India 294 783 1,681 8,884
Asean 5,059 6,832 7,901 11,693
Brunei Darussalam 219 229 202 211

SINGAPORE 00000067 011 OF 014

Indonesia 668 411 662 1,208
Malaysia 3,080 4,903 5,485 8,530
Philippines 433 445 568 604
Thailand 634 823 965 1,055
Vietnam 20 13 7 18
Cambodia 0 0 0 0
Myanmar 5 9 11 65

South & Central
America/Caribbean 25,507 30,130 39,695 60,684

Other Countries Nec 3,504 4,775 4,558 6,455

Source: Department of Statistics, "Foreign Equity Investment in
Singapore, 2007"

(As at Year-end, Historical Cost)
(US$ million)

2004 2005 2006 2007
---- ---- ---- ----

Total FDI 166,338 211,151 257,058 317,113

Manufacturing 57,226 67,597 74,767 80,270
Construction 678 603 526 1,052
Wholesale &
Retail Trade 26,010 35,569 43,650 51,435
Hotels &
Restaurants 1,516 1,333 1,939 2,086
Transport &
Storage 7,866 11,510 16,115 20,761
Information &
Communications 2,071 2,408 2,471 3,298
Financial &
Insurance Srves 61,236 79,329 101,920 133,354
Real Estate,
Rental & Leasing
Srves 4,737 5,395 7,080 12,275
Support 4,563 5,000 6,573 7,097
Others 90 275 680 1,314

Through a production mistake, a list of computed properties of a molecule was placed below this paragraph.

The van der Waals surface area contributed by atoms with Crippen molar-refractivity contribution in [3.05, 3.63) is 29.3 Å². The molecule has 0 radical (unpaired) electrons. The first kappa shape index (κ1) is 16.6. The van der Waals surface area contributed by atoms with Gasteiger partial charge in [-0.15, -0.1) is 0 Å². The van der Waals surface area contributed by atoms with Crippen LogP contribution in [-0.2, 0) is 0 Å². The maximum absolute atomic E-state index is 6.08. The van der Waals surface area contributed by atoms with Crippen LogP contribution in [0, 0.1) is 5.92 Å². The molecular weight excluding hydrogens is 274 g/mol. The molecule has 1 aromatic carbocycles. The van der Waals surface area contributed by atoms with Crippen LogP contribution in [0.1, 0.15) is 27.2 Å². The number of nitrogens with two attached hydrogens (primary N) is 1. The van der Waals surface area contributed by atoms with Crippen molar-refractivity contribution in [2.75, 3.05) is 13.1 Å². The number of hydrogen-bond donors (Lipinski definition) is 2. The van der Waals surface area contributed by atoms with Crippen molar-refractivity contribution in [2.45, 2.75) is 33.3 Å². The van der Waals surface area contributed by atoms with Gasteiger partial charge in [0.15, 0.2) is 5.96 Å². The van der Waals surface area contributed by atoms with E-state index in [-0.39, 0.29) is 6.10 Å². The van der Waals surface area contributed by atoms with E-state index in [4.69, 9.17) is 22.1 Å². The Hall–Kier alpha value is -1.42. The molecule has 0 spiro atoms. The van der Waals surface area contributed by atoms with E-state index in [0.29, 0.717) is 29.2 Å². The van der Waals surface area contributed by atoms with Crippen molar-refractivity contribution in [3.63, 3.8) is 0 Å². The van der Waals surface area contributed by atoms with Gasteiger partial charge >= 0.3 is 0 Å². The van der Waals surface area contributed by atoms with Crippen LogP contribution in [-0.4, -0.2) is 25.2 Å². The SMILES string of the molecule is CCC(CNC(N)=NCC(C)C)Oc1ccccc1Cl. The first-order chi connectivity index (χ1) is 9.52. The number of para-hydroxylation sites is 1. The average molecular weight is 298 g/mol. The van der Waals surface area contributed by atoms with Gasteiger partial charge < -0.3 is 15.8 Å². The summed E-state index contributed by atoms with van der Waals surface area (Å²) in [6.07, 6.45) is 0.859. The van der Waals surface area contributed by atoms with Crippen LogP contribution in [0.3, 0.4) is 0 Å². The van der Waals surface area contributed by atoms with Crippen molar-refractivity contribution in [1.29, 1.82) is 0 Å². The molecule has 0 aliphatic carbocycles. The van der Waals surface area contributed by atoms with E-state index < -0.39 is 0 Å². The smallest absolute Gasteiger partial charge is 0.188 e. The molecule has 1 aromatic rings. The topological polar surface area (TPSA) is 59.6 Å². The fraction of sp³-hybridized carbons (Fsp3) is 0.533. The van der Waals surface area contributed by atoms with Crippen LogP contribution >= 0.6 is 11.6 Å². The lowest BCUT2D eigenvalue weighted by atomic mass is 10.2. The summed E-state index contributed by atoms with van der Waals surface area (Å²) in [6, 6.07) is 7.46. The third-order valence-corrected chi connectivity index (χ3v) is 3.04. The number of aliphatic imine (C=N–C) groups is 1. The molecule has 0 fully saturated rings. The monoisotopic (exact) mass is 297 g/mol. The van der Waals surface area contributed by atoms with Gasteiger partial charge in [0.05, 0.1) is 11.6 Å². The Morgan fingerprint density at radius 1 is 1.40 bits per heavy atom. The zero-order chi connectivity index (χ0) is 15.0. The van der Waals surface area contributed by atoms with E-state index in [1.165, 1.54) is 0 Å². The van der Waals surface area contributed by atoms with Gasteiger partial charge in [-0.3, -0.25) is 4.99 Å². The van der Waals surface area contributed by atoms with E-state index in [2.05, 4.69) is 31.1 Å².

Source: Department of Statistics, "Foreign Equity Investment in
Singapore, 2007"


(As at Year-end, Historical Cost)
(US$ Million)

2004 2005 2006 2007
---- ---- ---- ----
Total Direct
Investment 110,015 121,392 158,900 206,461

Asia 52,227 62,770 76,735 94,578

Asean 24,151 28,733 34,181 43,399
Brunei 39 38 74 90
Indonesia 7,360 8,792 10,909 12,677
Malaysia 9,018 10,743 12,340 14,682
Philippines 1,825 1,980 2,182 2,589
Thailand 4,420 5,132 6,760 10,662
Vietnam 934 1,032 1,083 1,349
Cambodia n.a. n.a. n.a. n.a.
Myanmar 430 880 650 1,132
Laos n.a. n.a. n.a. n.a.
Hong Kong 7,203 9,208 10,158 12,153
Taiwan 2,335 2,830 3,405 3,472
China 13,577 16,377 21,856 27,265
Japan 1,380 1,527 1,648 1,667
South Korea 1,732 2,035 2,174 2,095
India 400 757 1,625 2,940

SINGAPORE 00000067 012 OF 014

Europe 10,159 10,525 22,050 30,938
European Union 6,876 7,482 17,960 27,106
Netherlands 607 1,522 1,994 2,152
United Kingdom 4,420 4,338 13,170 21,656
France 146 158 146 91
Germany 241 365 391 430
Switzerland 366 375 387 2,983

United States 5,918 5,905 5,574 9,373
Canada 75 143 147 162

Australia 6,782 5,369 7,089 10,957
New Zealand 788 809 827 1,015

Latin America 26,174 28,418 34,944 36,583

Other Countries
Nec 7,893 7,454 11,535 22,855

Source: Department of Statistics, "Singapore's Investment Abroad,
2007"; Yearbook of Statistics, 2009


(US$ Million)

Year GDP* FDI FDI as ratio to GDP**